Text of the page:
REGIONAL IRRADIANCE GROUND TRUTH DATA SET
The purpose of the grant from the CPUC in 2010 was to develop and deploy hardware and software tools to model and mitigate impacts of high penetrations of PV on the distribution network. As part of this research and to validate forecast accuracy, irradiance measurements are being made using a combination of eight RSRs (primary stations) and sixty six global horizontal (GHI) measurements systems (secondary stations). This combination of primary and secondary monitoring stations has been deployed on the same five kilometer square grid as used by the National Digital Forecast Database (NDFD) for their skycover (cloud cover) forecasts. The monitored area spans almost 1775 square kilometers within SMUD’s service territory. All secondary stations take measurements every two seconds and record one minute averages. Data is being retrieved nightly. At each download the logger station clocks are synchronized with the server clock, which is kept at GMT, if difference between logger time and the server is greater than 3 seconds. The monitoring stations have been located in the “nominal centroid” of each 25 square kilometer NDFD cell.
The intent of the data set is to provide body of ground truth data covering a geographic area of a size which could incorporate both distributed generation, of the residential and commercial scale, as well as central PV plant generation of the utility scale, to validate emerging irradiance forecast methodologies. A primary deliverable of this research will be the database of GHI and temperature measurements from the secondary stations and DNI, DHI, GHI and temperature from the primary stations.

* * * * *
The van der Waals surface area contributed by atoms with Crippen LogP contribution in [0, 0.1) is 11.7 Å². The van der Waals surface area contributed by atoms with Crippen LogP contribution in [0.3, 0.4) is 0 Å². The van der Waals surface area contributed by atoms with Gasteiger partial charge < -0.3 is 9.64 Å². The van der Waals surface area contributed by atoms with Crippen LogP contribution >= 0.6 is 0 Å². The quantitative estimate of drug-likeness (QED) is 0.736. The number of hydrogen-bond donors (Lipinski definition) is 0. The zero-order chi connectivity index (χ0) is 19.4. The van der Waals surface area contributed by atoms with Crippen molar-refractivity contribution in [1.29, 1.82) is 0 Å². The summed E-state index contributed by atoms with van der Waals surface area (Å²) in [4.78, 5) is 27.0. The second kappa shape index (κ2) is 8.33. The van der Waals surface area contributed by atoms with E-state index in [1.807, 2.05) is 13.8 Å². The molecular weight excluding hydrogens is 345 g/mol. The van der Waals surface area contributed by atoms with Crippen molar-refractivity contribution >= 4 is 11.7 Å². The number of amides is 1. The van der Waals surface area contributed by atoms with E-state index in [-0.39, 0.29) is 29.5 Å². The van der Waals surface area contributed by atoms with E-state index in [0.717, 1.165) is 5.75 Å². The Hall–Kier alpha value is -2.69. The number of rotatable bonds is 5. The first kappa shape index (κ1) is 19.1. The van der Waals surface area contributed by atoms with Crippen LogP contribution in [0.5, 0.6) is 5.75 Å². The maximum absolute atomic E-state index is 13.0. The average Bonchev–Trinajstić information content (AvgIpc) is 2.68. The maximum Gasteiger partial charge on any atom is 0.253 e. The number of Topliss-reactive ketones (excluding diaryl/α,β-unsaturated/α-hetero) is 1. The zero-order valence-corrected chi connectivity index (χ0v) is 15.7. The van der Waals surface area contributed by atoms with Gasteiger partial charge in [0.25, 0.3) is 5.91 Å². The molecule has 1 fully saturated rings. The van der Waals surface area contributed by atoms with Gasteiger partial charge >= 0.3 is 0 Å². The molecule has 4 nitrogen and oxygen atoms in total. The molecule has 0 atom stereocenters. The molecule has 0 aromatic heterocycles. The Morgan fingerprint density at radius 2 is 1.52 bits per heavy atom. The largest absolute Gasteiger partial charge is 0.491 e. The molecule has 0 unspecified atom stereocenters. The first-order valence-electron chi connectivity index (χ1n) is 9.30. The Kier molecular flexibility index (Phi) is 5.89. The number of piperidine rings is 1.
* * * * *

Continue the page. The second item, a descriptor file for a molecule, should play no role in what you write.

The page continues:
IRRADIANCE DATA QUALITY MANAGEMENT
The 5km grid spacing of the measurement network in this project was designed to match the geographic spacing of the National Digital Forecast Database grid. The secondary stations which monitor global horizontal irradiance and ambient temperature have been installed as close as possible to the centroids of the NDFD grid cells. This placement was made possible by using SMUD utility poles as installation locations. With nearly 140,000 distribution poles in the service territory, suitable locations near NDFD grid cell centroids were identified for nearly all grid cells. The population of poles was surveyed to eliminate those with significant shading obstructions and the nearest pole to the centroid was selected. Specific pole selection was done by visually inspecting candidate poles near a centroid to determine whether there were any shading obstructions, and whether there was adequate climbing space on another quadrant of the pole for SMUD linemen. Portions of SMUD’s service territory are in rural areas and in some cases the density of poles did not permit placement close to the centroids. In other cases undergrounded utilities, which now make up nearly 65% of SMUD’s distribution circuit miles meant there were relatively few poles in certain urban areas. In all, 59 of the units are within 500m or less of the centroids. However of the remaining 12 units, five are over 1km from the centroids.